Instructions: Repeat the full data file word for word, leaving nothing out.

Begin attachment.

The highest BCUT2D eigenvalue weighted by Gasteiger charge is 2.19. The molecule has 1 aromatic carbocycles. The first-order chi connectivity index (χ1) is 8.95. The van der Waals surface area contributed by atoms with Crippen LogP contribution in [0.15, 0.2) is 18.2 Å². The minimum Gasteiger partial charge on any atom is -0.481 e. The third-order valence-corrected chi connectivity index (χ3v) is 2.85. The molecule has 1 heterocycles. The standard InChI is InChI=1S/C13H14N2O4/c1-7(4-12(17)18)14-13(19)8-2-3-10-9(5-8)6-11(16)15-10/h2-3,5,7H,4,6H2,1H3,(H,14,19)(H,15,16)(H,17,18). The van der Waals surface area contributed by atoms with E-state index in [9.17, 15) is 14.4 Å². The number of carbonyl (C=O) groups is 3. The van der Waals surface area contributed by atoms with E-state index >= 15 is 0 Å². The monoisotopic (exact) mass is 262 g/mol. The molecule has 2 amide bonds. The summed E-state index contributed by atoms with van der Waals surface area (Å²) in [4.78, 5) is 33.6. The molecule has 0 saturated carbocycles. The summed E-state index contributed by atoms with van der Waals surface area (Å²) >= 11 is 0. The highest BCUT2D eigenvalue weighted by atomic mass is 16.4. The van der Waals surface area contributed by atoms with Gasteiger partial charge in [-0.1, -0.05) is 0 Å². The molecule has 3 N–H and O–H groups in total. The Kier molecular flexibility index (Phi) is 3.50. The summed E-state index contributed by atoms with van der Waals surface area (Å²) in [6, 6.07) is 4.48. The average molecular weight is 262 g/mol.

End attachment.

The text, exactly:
The highest BCUT2D eigenvalue weighted by Gasteiger charge is 2.19. The molecule has 1 aromatic carbocycles. The first-order chi connectivity index (χ1) is 8.95. The van der Waals surface area contributed by atoms with Crippen LogP contribution in [0.15, 0.2) is 18.2 Å². The minimum Gasteiger partial charge on any atom is -0.481 e. The third-order valence-corrected chi connectivity index (χ3v) is 2.85. The molecule has 1 heterocycles. The standard InChI is InChI=1S/C13H14N2O4/c1-7(4-12(17)18)14-13(19)8-2-3-10-9(5-8)6-11(16)15-10/h2-3,5,7H,4,6H2,1H3,(H,14,19)(H,15,16)(H,17,18). The van der Waals surface area contributed by atoms with E-state index in [9.17, 15) is 14.4 Å². The number of carbonyl (C=O) groups is 3. The van der Waals surface area contributed by atoms with E-state index >= 15 is 0 Å². The monoisotopic (exact) mass is 262 g/mol. The molecule has 2 amide bonds. The summed E-state index contributed by atoms with van der Waals surface area (Å²) in [4.78, 5) is 33.6. The molecule has 0 saturated carbocycles. The summed E-state index contributed by atoms with van der Waals surface area (Å²) >= 11 is 0. The highest BCUT2D eigenvalue weighted by atomic mass is 16.4. The van der Waals surface area contributed by atoms with Gasteiger partial charge in [-0.1, -0.05) is 0 Å². The molecule has 3 N–H and O–H groups in total. The Kier molecular flexibility index (Phi) is 3.50. The summed E-state index contributed by atoms with van der Waals surface area (Å²) in [6, 6.07) is 4.48. The average molecular weight is 262 g/mol.